A few days before Steam Deck preorders began shipping out, I called up Valve engineer Pierre-Loup Griffais and designer Jake Rodkin for a chat about the handheld PC. At this point I’d already been testing it for a while, and as you can now tell from my Steam Deck review, was already sold on both the promise and (mostly) the execution of this plastic go-anywhere gaming machine. Now, it was time to find out more about how it came to be, what new tricks we can expect in the future, and what work is already going to on ensure compatibility with as many Steam games as possible.
You’ll find that interview in full below, so read on to find out how Valve’s Steam Deck team balanced performance and portability, whether you really shouldn’t open up your own Deck for mods and repairs, how its system-wide upscaling works, and more. And don’t miss our separate interview with Gabe Newell, where the Valve President and co-founder speaks on the Steam Deck, NFTs and cryptocurrencies, consolidation of the games industry and much more besides.
Now that the Steam Deck is heading out into the wild, how close would you say it is to the original concept? Is it everything you wanted it to be?
Pierre-Loup Griffais (PLG): Speaking for myself, definitely. I think when we were looking at the idea of a portable gaming PC that started getting developed here a couple of years ago, but also even beyond that, when we were looking at expanding Steam beyond the normal desktop PC and beyond Windows, and a lot of the efforts around inputs that we've had started in the past, I think the Steam Deck is a realisation of all these things. And it's been working out pretty well. When we see people enjoying a bunch of games that they wouldn't necessarily be playing on their desktop PC, or are able to play in more rooms, or at times where they'd not usually be able to play because their family and stuff, I think that shows that the console has been working well.
What can you tell us about the Steam Deck’s firmware and software update plans? There have been some pretty big feature additions in just the few weeks I've had mine.
PLG: You’re definitely seeing a little bit of the behind-the-curtain work that happens leading up to release. And we've definitely been working hard on polishing the UI features, but also adding a bunch of functionality to the system software. This is work that we've been able to defer a little bit, thanks to having delayed the product a few months because of supply issues. It’s things that we would have done back in December, if the timelines had been different, but I think it’s coming along pretty well.
What about plans for the future? Are you going to keep working on new features after launch?
PLG: Oh yeah, of course.
Jake Rodkin (JR): The nice thing about the thing launching is that there will then be a tonne of people who are using it, and then we'll get to look and see what people are actually doing, where people are going with the Steam Deck, and weaving those things into whatever we're doing next, along with future plans we've already got for the software.
Valve took the unusual step of suggesting Steam Deck owners shouldn’t open up the casing and tinker with the parts, like replacing the SSD, while also putting out a video showing exactly how to do that. Is it still Valve’s stance that messing around inside the Deck isn't something people should do?
PLG: Yeah, I think it's best left to professionals. At the end of the day, it's a PC that that you own, and so we were very cognisant of that fact that people wanted to have all the data on what's in there. But we recommend repairs are left to pros or returned to Valve for anything that goes wrong, if that comes up.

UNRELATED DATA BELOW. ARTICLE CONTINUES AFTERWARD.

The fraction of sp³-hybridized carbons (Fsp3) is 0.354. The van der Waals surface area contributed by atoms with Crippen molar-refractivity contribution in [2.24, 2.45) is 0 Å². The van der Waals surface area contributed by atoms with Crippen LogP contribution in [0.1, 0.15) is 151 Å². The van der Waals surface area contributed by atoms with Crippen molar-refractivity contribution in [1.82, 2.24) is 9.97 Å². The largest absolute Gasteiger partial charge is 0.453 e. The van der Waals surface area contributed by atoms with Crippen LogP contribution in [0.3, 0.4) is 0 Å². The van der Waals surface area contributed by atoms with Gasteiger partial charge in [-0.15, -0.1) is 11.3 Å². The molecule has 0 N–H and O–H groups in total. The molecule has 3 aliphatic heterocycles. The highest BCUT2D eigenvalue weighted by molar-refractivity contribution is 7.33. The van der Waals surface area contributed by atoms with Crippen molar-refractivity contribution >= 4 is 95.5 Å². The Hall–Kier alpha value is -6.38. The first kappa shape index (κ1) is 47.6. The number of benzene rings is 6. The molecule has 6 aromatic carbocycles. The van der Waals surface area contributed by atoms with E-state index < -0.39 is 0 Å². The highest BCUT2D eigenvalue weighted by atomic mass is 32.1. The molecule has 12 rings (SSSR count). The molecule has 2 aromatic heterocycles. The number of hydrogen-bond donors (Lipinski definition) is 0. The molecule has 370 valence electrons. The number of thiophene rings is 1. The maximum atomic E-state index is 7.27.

As a lot of PC owners have certain expectations on how customisable their hardware should be, was it difficult to kind of lean more towards fixed hardware? Or do you think most people just won't mind?
PLG: It's definitely a tradeoff. We recognise that there's a big desire for people to be able to upgrade their PCs and we looked at it really hard, but at the end of the day, the goal of having the portability and the handheld form factor was pretty at odds with a lot of that. So we got in what we could, and we made it as modular as possible, given the goal of being portable, but it's definitely a big tradeoff that that we had to walk there.
Do you think any game developers will start designing or optimising games specifically for the Steam Deck? Do you see it as kind of distinct platform in that way?
JR: I don't think so. I think we hope that developers keep Steam Deck in mind when thinking about what the startup experience will be, when you load a game on Steam on the Deck versus on a PC. But the best thing about the Steam Deck, I think, is that it can play your Steam library. And it's like a new window through which you can see Steam, more so than it’s a unique platform.
PLG: Yeah. If we expect that people do any work, it'll be work that just makes their game better on Steam as a whole. And not just for Steam Deck: things like controller support or accessibility on smaller screens, or lower specced PCs. But it should be a thing that increases the depth of adaptability of their game and let it be played in a lot more different spots as well.
What’s been the reaction, or the feedback, from developers so far? Is there an eagerness to make their games more compatible with the Steam Deck?
PLG: I think the reaction we've seen so far has been very positive from the developers we've talked to. And we have hundreds of dev kits now in the wild. Universally, I think people are really happy that they don't have to spend a lot of engineering effort in porting, and can just either focus on the user experience aspects I was mentioning before, if that comes up, or just be happy that their games are there and immediately available in more places to more users.
JR: The best news that you hear from a developer is when they get a dev kit, and they go “Oh, my game just worked.” And if you've ever done ports, or resuscitated an old title… if your starting line is, “Oh, it works,” that's already pretty encouraging as a developer. And seeing that from people who have been working on the Deck has been really encouraging.